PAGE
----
## Three Physics Examples - "getting the physics right" plus a little more

Extras...

• The GPS unit, theory and practice*
• Polygon tool - cute little application to make polygons*
• Two Flash tutorials below

*To use the applcaitons below you will need the Flash 6 or greater player plug-in to your browser. The Flash player is available for free from Macromedia

Animations in Flash. There are basically two ways to create animations with Flash: (1) using the Flash engine for linear interpolation of an object between two positions, and (2) pixel-by-pixel control of the object position by exact movie clip commands. [ mc._x (mc._y)] Using pixel controls, it is possible to manipulate an object's position with virtually unlimited bounds.

Here are links to four physics Flash animations. In each case they are not "complete" commercial products. Rather they are starter examples to show what can be done with FLASH programming technology. Flash programming can be accomplished at various levels, from really quite simple animations to complex physical reality. With Flash, links to JavaScript, Java, and server-side applications are very much possible. Indeed, one can think of Flash as the graphics front-end to comprehensive numerical examples.

### Bouncing ball

The bouncing ball. Using Flash it is possible to make an object go up and down. But it is important that the physics should be right. Teaching a concept visually using incorrect animations yields students that have profound physical misconceptions. Here are three examples. The first is an object that goes up and down with "linear physics". The second uses the easing feature of Flash to mimic the acceleration of gravity. The third uses the actual law of gravitation.

 Up and down with linear motion. Source Up and down with fake physics. Source Correct physics - multiple gravities and damping. Source

Works in Flash 5.

### Pendulum

The second example, the pendulum allows pendular but not perfect pendular motion. One can change the period but not the length of this pendulum. Also, there is a timer. It is possible to devise virtual "physics" experiments with this animation. In fact a science fair type project could be accomplished with such a tool.

 Pendulum with damping and mouse control of the initial position.

Works only in Flash 6.

### Projectiles

In this third example, we show two projectiles which can be thrust from a specified angle with a specified velocity. Shown are the times to hit the ground and the maximum height.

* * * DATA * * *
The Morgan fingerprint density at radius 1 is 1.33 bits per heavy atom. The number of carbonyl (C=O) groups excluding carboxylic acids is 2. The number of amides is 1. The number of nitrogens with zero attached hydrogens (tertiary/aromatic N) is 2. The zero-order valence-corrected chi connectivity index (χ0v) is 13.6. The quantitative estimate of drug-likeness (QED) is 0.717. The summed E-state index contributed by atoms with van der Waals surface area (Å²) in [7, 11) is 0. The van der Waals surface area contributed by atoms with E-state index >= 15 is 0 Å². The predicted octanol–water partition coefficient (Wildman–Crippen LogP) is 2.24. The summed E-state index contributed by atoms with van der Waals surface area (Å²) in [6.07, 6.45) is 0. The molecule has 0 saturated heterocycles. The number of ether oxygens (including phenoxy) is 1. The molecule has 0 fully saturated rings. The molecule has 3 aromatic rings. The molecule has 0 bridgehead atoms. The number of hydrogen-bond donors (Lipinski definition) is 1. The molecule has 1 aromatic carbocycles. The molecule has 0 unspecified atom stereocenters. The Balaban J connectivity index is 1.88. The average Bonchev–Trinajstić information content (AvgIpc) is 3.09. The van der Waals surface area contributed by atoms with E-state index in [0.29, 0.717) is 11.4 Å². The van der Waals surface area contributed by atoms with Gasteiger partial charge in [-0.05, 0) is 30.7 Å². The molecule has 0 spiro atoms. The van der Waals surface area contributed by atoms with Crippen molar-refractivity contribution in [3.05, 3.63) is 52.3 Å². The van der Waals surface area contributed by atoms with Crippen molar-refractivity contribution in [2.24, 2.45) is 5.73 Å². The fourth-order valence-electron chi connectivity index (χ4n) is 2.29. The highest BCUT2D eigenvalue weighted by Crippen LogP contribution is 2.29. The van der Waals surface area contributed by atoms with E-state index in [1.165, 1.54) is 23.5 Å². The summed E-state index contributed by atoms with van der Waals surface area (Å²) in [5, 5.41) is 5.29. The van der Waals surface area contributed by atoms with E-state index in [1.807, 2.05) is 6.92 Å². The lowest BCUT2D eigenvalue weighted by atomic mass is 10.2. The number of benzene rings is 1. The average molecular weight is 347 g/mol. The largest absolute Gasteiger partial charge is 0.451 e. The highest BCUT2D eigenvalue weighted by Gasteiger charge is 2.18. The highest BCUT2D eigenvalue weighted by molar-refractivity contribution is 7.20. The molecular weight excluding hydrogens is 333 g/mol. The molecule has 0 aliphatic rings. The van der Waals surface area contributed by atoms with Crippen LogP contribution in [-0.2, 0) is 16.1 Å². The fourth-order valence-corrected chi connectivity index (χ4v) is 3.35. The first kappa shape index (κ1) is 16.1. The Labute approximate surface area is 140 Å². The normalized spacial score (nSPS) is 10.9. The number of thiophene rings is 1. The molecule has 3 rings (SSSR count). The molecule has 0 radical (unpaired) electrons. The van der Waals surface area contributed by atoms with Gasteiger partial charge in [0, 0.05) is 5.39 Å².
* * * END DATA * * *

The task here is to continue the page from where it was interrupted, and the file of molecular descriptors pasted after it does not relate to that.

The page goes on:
Projectile with angle and initial velocity input and with time at touch down, maximum height and horizontal distance travelled. Source

Works in Flash 5.

### Planetary motion

In this example, we show simple elliptical motion about a "sun". In the first example, there is a single planet. In the second, the user can select multiple planets, creating an entire pseudo solar system. The physics here is all wrong.

 One Planet. The user has no choices except to start the motion. (Source) Here is a tutorial on how to make this Movie. Multiple Planets. Tthe user has no choices except to select the number of planets and to start the motion. The radii and frequencies of the "planets" are generated randomly. (Source) Three dimensional perspective of the earth circling the sun with stars blinking.

Works in Flash MX.

### Summary

In each of these problems, getting the physics right requires some considerable extra effort beyond the rather powerful but intuitive animation features of Flash.

Tutorial on making a Tween motion. Source.
Tutorial on using ActionScript to make elliptical motion. Source
To obtain source files right-click on link and select save.

Modified.

### GPS Units on the plane

A GPS unit is a receiver that obtains the distances from and the coordinates of a number of satellite. The graphic is shown below

As you can see multiple signals are obtained in order to obtain the exact location. We have two lessons on the GPS unit and a FLASH movie for you to experiment with a planar GPS unit.

What is the GPS and how does it work?

The Planar GPS, theory and application.

To use the applcaitons below you will need the Flash 6 or greater player plug-in to your browser. The Flash player is available for free from Macromedia